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Spleen, 1) fire, heat, impetuosity, eagerness: “a brook where Adon used to cool his s.” Pilgr. 76. “with ladies' faces and fierce dragons' --s,” John II, 68. “at this match, with swifter s. than powder can enforce, the mouth of passage shall we fling wide ope,” John II, 68 “or teach thy hasty s. to do me shame,” IV, 3, 97. “scalded with my violent motion, and s. of speed,” V, 7, 50. “leaden age, quickened with youthful s. and warlike rage,” H6A IV, 6, 13. “robbed my soldiers of their heated s.” H6C II, 1, 124. “inspire us with the s. of fiery dragons,” R3 V, 3, 350. “Jove forbid there should be done amongst us such things as might offend the weakest s. to fight for and maintain,” Troil. II, 2, 128 (the dullest and coldest heart). “could not take truce with the unruly s. of Tybalt,” Rom. III, 1, 162.
2) hate, malice: “O preposterous and frantic outrage, end thy damned s.” R3 II, 4, 64. “take good heed you charge not in your s. a noble person,” H8 I, 2, 174. “I have no s. against you,” II, 4, 89 (cf. v. 83). “your heart is crammed with arrogancy, s. and pride,” II, 4, 89 “I will fight against my cankered country with the s. of all the under fiends,” Cor. IV, 5, 97. “it is a cause worthy my s. and fury,” Tim. III, 5, 113. “create her child of s.” Lr. I, 4, 304.
3) a sudden motion, a fit: “the lightning, that, in a s., unfolds both heaven and earth,” Mids. I, 1, 146. Hence == any sudden impulse or fit beyond the control of reason; a) a fit of laughter: “who, with our --s, would all themselves laugh mortal,” Meas. II, 2, 122. “thy silly thought enforces my s.” LLL III, 77. “in this s. ridiculous appears, to check their folly, passion's solemn tears,” V, 2, 117. “abate their over-merry s.” Shr. Ind. 1, 137. “if you desire the s., and will laugh yourselves into stitches,” Tw. III, 2, 72 (or rather here == a splenetic disease). “I shall split all in pleasure of my s.” Troil. I, 3, 178.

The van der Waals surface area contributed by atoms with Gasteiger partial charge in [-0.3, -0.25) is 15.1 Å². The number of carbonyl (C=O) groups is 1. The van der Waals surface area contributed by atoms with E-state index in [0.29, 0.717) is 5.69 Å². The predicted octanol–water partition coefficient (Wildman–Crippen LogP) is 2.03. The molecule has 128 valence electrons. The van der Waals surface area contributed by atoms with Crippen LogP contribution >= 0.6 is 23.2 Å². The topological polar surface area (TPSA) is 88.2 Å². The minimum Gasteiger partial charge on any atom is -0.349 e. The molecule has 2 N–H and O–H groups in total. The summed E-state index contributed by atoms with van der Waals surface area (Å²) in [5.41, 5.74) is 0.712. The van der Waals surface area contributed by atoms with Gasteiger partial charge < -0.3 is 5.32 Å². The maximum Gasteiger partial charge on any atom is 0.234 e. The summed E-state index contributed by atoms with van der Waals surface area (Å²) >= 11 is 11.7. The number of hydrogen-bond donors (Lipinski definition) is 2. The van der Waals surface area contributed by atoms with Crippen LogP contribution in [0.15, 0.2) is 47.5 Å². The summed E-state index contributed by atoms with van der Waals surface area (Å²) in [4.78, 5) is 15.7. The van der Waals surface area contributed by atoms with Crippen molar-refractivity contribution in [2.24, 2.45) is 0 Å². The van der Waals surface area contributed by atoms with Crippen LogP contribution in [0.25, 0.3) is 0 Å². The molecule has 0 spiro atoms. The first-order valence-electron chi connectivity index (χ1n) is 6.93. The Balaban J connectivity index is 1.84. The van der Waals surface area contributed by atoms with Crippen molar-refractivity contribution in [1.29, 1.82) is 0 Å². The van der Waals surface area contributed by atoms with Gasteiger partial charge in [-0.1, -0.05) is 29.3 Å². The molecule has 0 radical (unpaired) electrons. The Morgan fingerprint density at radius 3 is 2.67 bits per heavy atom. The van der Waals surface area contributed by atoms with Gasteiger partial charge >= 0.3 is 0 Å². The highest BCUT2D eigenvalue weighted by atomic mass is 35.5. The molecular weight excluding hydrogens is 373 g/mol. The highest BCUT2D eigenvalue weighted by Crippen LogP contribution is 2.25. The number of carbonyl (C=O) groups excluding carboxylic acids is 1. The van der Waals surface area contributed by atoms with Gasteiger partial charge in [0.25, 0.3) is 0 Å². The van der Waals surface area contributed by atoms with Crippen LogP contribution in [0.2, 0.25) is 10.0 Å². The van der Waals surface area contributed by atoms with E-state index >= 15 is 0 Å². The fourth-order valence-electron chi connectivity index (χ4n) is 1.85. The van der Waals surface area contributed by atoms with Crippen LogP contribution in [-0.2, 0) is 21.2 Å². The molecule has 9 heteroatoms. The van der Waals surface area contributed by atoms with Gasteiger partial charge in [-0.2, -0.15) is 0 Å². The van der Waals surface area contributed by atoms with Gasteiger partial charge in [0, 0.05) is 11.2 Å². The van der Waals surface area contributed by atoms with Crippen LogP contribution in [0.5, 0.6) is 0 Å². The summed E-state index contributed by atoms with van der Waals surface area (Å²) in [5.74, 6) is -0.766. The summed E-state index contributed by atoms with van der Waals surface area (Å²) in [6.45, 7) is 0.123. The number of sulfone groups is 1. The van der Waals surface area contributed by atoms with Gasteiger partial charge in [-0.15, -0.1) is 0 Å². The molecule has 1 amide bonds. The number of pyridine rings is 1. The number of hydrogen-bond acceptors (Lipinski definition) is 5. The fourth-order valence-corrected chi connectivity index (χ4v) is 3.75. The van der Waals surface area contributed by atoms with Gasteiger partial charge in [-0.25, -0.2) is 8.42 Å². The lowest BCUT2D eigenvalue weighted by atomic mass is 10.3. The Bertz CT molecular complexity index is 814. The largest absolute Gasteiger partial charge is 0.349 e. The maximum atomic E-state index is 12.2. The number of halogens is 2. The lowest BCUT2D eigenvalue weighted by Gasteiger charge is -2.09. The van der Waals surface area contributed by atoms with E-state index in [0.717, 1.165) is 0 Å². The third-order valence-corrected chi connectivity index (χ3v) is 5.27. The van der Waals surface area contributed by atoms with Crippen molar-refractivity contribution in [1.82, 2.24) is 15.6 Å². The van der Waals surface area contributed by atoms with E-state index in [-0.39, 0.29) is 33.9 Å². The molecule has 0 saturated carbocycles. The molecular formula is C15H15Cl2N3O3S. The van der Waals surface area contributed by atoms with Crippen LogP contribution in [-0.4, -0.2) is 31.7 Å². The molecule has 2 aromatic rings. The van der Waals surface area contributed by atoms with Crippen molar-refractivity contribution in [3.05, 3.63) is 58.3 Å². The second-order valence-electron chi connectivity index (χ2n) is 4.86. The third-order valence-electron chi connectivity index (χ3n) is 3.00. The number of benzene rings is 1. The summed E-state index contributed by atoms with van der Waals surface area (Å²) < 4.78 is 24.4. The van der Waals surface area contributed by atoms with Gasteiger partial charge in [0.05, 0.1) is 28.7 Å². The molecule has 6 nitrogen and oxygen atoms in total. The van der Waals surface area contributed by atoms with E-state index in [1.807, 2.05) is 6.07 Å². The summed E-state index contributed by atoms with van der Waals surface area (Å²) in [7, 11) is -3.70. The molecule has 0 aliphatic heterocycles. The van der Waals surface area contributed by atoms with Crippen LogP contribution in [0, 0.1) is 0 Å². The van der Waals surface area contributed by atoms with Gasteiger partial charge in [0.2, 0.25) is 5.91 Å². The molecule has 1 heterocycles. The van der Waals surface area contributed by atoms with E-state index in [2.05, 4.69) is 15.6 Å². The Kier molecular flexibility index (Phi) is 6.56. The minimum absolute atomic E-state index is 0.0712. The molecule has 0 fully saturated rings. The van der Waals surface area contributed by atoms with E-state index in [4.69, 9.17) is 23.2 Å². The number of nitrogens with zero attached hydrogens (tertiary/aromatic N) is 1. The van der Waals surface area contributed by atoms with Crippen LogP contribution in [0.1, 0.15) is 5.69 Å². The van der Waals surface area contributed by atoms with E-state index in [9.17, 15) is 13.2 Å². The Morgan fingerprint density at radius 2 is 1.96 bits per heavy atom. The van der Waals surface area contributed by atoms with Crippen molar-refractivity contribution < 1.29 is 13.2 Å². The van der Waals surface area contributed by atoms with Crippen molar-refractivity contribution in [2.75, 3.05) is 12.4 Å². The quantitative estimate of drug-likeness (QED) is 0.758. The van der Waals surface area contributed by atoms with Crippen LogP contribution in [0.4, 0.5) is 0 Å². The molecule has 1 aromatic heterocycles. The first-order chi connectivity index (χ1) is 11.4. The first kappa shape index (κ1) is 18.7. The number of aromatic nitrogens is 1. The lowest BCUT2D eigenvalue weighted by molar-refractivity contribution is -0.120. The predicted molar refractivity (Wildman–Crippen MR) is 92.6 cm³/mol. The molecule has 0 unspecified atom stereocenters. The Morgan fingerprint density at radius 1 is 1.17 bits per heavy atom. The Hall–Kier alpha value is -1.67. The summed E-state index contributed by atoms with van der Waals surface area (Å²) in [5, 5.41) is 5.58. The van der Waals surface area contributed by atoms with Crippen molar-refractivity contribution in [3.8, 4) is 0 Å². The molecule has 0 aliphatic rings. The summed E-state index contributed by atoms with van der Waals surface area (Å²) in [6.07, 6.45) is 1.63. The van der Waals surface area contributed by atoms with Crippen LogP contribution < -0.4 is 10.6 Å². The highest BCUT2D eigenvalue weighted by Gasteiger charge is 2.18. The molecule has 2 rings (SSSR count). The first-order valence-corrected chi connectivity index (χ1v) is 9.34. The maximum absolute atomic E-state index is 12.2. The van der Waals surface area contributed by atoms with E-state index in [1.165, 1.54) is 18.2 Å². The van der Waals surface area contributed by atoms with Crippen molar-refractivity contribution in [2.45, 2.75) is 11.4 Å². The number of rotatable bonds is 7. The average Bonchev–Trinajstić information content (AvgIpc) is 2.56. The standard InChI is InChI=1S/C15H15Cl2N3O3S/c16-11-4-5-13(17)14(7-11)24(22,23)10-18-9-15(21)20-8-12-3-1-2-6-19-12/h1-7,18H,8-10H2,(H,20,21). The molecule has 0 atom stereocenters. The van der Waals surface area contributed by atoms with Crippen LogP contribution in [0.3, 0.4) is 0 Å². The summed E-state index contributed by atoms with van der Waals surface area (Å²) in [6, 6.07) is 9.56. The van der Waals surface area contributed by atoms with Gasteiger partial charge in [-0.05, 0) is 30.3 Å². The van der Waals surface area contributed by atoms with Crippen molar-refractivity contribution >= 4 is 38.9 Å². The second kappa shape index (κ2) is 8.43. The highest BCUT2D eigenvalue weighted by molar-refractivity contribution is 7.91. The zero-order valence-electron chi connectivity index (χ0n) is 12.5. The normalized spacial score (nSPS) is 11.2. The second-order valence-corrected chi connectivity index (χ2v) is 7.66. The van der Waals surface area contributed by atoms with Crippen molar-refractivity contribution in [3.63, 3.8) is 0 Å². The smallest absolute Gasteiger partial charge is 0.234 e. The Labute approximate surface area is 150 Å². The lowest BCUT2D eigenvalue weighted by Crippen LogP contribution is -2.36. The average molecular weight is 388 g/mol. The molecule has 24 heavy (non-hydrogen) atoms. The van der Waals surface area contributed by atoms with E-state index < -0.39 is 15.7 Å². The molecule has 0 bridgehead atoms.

b) a fit of passion: “a hair-brained Hotspur, governed by a s.” H4A V, 2, 19. “you shall digest the venom of your s.” Caes. IV, 3, 47. “marry, patience: or I shall say you are all in all in s., and nothing of a man,” Oth. IV, 1, 89.
c) a caprice; a disposition acting by fits and starts: “a thousand --s bear her a thousand ways,” Ven. 907. (love) “begot of thought, conceived of s. and born of madness,” As IV, 1, 217. “a mad-brain rudesby full of s.” Shr. III, 2, 10. “a weasel hath not such a deal of s. as you are tossed with,” H4A II, 3, 81. “like enough, through vassal fear, base inclination and the start of s., to fight against me,” III, 2, 125. “the performance of our heaving --s,” Troil. II, 2, 196.
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